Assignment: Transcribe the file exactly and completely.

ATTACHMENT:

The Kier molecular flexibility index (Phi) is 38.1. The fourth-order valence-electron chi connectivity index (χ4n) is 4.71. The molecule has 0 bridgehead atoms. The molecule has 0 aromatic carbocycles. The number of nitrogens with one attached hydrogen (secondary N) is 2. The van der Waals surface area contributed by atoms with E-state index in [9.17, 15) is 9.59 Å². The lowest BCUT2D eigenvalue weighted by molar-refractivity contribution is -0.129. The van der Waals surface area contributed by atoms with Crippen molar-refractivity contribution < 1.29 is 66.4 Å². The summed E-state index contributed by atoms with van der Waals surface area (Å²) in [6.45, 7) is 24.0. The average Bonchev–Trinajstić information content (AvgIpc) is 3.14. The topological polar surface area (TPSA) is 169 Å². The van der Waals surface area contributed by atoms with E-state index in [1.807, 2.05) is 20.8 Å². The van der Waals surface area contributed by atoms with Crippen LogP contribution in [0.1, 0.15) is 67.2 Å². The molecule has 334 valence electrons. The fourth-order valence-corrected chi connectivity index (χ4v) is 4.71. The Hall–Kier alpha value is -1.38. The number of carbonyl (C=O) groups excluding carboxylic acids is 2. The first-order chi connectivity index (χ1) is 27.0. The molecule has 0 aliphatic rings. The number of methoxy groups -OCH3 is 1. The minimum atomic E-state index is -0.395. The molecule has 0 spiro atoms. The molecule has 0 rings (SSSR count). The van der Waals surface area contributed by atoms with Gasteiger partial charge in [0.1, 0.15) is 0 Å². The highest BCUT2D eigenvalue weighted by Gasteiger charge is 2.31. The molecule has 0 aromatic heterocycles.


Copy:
The Kier molecular flexibility index (Phi) is 38.1. The fourth-order valence-electron chi connectivity index (χ4n) is 4.71. The molecule has 0 bridgehead atoms. The molecule has 0 aromatic carbocycles. The number of nitrogens with one attached hydrogen (secondary N) is 2. The van der Waals surface area contributed by atoms with E-state index in [9.17, 15) is 9.59 Å². The lowest BCUT2D eigenvalue weighted by molar-refractivity contribution is -0.129. The van der Waals surface area contributed by atoms with Crippen molar-refractivity contribution < 1.29 is 66.4 Å². The summed E-state index contributed by atoms with van der Waals surface area (Å²) in [6.45, 7) is 24.0. The average Bonchev–Trinajstić information content (AvgIpc) is 3.14. The topological polar surface area (TPSA) is 169 Å². The van der Waals surface area contributed by atoms with E-state index in [1.807, 2.05) is 20.8 Å². The van der Waals surface area contributed by atoms with Crippen LogP contribution in [0.1, 0.15) is 67.2 Å². The molecule has 334 valence electrons. The fourth-order valence-corrected chi connectivity index (χ4v) is 4.71. The Hall–Kier alpha value is -1.38. The number of carbonyl (C=O) groups excluding carboxylic acids is 2. The first-order chi connectivity index (χ1) is 27.0. The molecule has 0 aliphatic rings. The number of methoxy groups -OCH3 is 1. The minimum atomic E-state index is -0.395. The molecule has 0 spiro atoms. The molecule has 0 rings (SSSR count). The van der Waals surface area contributed by atoms with Gasteiger partial charge in [0.1, 0.15) is 0 Å². The highest BCUT2D eigenvalue weighted by Gasteiger charge is 2.31. The molecule has 0 aromatic heterocycles.